I first read a Sara Pennypacker book back in 2016, a story called PAX. About a boy and his beloved red fox. It tugged at your emotions and the writing was like a tutorial on what makes a great MG book. Sara’s newest is again about a boy, and I’ve known many just like him.

Ware is eleven and he’s different than other kids. He does have two friends but prefers to spend time alone with the images and stories in his head. Ware knows his parents want him to be like other boys his age, to be normal. He doesn’t know if he can or if it is even possible. With both parents working double shifts, Ware is forced to spend the summer at the Rec, a daily summer camp experience. Nothing could be worse.

HERE IN THE REAL WORLD turns into a story of friendship (makes me think back to joys of reading Bridge to Terabithia). Jolene is like no other girl he has ever met, so he ditches the Rec and spends his days with Jolene at the abandoned church lot next door. It’s quite believable how this occurs.

The third person narration takes readers on a journey through 78 short chapters. Perfect for reluctant readers who are supposed to read one chapter a night or for teachers who only have five minutes left for a read-aloud. The pull to keep going forward through this heartfelt and charming story will have you eager to return for more.

Here’s the official blurb:

Ware can’t wait to spend summer “off in his own world”—dreaming of knights in the Middle Ages and generally being left alone. But then his parents sign him up for dreaded Rec camp, where he must endure Meaningful Social Interaction and whatever activities so-called “normal” kids do.

On his first day Ware meets Jolene, a tough, secretive girl planting a garden in the rubble of an abandoned church next to the camp. Soon he starts skipping Rec, creating a castle-like space of his own in the church lot.

Jolene scoffs, calling him a dreamer—he doesn’t live in the “real world” like she does. As different as Ware and Jolene are, though, they have one thing in common: for them, the lot is a refuge.

But when their sanctuary is threatened, Ware looks to the knights’ Code of Chivalry: Thou shalt do battle against unfairness wherever faced with it. Thou shalt be always the champion of the Right and Good—and vows to save the lot.

But what does a hero look like in real life? And what can two misfit kids do?



“Make me a new person,” he said, out loud this time. “Make me a normal kid!” he shouted. He remembered how stirring choir practice had sounded and added a “Hallelujah! for good measure. Then he fell backward.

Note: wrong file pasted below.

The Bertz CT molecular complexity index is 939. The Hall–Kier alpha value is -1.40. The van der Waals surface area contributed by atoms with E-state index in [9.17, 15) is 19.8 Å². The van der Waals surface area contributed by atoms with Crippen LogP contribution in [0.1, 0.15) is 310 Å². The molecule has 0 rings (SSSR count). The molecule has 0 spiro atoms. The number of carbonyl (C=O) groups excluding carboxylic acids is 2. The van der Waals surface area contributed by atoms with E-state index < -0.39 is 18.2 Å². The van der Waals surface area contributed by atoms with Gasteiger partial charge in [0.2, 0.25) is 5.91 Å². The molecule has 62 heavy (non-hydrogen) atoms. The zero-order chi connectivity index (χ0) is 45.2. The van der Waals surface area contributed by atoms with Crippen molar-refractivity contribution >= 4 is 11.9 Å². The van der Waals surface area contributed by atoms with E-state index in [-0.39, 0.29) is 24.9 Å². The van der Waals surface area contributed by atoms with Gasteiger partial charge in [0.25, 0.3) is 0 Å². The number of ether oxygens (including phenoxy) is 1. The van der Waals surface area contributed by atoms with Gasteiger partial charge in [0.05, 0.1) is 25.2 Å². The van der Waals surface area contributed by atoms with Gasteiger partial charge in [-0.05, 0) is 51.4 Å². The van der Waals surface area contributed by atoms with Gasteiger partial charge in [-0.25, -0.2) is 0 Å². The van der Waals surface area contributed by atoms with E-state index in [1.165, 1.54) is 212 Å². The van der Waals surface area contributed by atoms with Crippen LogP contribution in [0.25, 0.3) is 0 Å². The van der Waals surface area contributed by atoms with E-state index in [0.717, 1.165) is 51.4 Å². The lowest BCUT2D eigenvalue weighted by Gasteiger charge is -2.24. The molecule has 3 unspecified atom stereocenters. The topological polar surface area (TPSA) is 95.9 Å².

FIVE MORE THINGS TO LIKE ABOUT Here in the Real World by Sara Pennypacker

  1. The secondary characters like Jolene, Ashley, Grandma, and yes, a bartender bring more than expected toward helping Ware become the person he wants to be.
  2. Artists of all types will rejoice at the flag waving in support of good old fashioned silence. The best things are often created by quiet individuals.
  3. The disengaged kid; the ones who need time to blossom in this world…they need this book.
  4. The real world is the one you make for yourself. The theme of individuality shines throughout.
  5. Almost twelve-year-old Ware wins you over with his imagination and creative nature. Rejoice for all the Ware’s in the world.


Sara Pennypacker is the author of the #1 New York Times bestselling Pax; the award-winning Clementine books and its spinoff series, Waylon!; and the acclaimed novel Summer of the Gypsy Moths. She divides her time between Cape Cod, Massachusetts, and Florida.

For more visit her web site!



About Greg Pattridge

Climbing another mountain...always striving to reach the next peak in my life and career.
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14 Responses to HERE IN THE REAL WORLD

  1. Antoinette Truglio Martin says:

    This one goes in my TBR booklist. Thanks a bunch.

  2. Natalie Aguirre says:

    You got me hooked when you compared this to Bridge to Terebithia. Sounds like a perfect summer read. Thanks.

  3. schmelzb says:

    Greg, I related to this book, better than PAX. It was so “real.” We all know students who these characters represent.
    Great review.

  4. Matt Sweeney says:

    This one sounds fantastic! I hadn’t seen it before. I love books where the chapters almost seem like snippets. Not every book can be like that, but I find that they lend themselves to “just one more chapter.”

  5. This is definitely going on my list of books I have to read this summer. I loved Pax and this sounds just a wonderful.

  6. Completely Full Bookshelf says:

    This sounds like a very sweet story! I can imagine that quite a few kids can relate to Ware. Thanks for the great review!

  7. Loved Pax. I really like the themes in this book, as well as the two main characters who are misfits in a very good way. Like the catchy title. Want to read this book.

  8. This was a lot like Vrabel’s Caleb and Kit. Glad you enjoyed it.

  9. I really love that title, and I also like the premise. Thanks for sharing!

  10. Pax is near the top of my staggering TBR pile. Now I must add this one to my list. Thanks for the heads up. I look forward to reading this one.

  11. I look forward to getting my hands on this and reading it. Thanks for sharing!

  12. Ok, I want to read this NOW, Greg. You’ve made a compelling case! Certain aspects of your description remind me of one of my little-known favorites, An Episode of Sparrows, by Rumor Godden. Requesting books from my library is hit or miss at the moment, but I’m going to try. 🙂

  13. Pingback: The 2020 GOLDEN CUP AWARDS | Always in the Middle…

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